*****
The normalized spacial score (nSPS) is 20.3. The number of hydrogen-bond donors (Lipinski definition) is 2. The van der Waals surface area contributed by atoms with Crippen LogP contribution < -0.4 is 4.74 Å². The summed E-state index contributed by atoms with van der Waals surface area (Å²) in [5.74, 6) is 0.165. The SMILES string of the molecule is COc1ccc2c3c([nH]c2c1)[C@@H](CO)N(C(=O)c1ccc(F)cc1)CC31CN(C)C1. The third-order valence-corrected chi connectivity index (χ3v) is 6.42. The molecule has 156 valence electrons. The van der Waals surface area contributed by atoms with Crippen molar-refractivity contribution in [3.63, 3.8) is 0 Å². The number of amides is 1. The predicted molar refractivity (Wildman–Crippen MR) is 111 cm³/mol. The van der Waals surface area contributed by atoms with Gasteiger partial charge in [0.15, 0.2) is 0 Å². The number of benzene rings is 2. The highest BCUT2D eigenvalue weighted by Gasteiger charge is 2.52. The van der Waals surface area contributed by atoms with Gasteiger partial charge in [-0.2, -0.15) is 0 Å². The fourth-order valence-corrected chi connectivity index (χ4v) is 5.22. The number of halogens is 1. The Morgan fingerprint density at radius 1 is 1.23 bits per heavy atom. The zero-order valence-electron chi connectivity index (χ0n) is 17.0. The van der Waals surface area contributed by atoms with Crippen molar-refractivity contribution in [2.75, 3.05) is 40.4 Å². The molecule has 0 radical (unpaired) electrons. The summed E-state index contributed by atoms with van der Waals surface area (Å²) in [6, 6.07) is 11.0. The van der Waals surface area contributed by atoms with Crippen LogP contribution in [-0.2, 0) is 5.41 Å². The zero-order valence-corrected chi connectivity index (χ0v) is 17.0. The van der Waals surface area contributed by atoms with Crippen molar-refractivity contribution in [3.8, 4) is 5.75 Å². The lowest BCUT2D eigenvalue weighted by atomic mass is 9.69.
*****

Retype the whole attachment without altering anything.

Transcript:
The normalized spacial score (nSPS) is 20.3. The number of hydrogen-bond donors (Lipinski definition) is 2. The van der Waals surface area contributed by atoms with Crippen LogP contribution < -0.4 is 4.74 Å². The summed E-state index contributed by atoms with van der Waals surface area (Å²) in [5.74, 6) is 0.165. The SMILES string of the molecule is COc1ccc2c3c([nH]c2c1)[C@@H](CO)N(C(=O)c1ccc(F)cc1)CC31CN(C)C1. The third-order valence-corrected chi connectivity index (χ3v) is 6.42. The molecule has 156 valence electrons. The van der Waals surface area contributed by atoms with Crippen molar-refractivity contribution in [3.63, 3.8) is 0 Å². The number of amides is 1. The predicted molar refractivity (Wildman–Crippen MR) is 111 cm³/mol. The van der Waals surface area contributed by atoms with Gasteiger partial charge in [0.15, 0.2) is 0 Å². The number of benzene rings is 2. The highest BCUT2D eigenvalue weighted by Gasteiger charge is 2.52. The van der Waals surface area contributed by atoms with Gasteiger partial charge in [-0.2, -0.15) is 0 Å². The fourth-order valence-corrected chi connectivity index (χ4v) is 5.22. The number of halogens is 1. The Morgan fingerprint density at radius 1 is 1.23 bits per heavy atom. The zero-order valence-electron chi connectivity index (χ0n) is 17.0. The van der Waals surface area contributed by atoms with Crippen molar-refractivity contribution in [2.75, 3.05) is 40.4 Å². The molecule has 0 radical (unpaired) electrons. The summed E-state index contributed by atoms with van der Waals surface area (Å²) in [6, 6.07) is 11.0. The van der Waals surface area contributed by atoms with Crippen LogP contribution in [-0.2, 0) is 5.41 Å². The zero-order valence-corrected chi connectivity index (χ0v) is 17.0. The van der Waals surface area contributed by atoms with Crippen molar-refractivity contribution in [3.8, 4) is 5.75 Å². The lowest BCUT2D eigenvalue weighted by atomic mass is 9.69.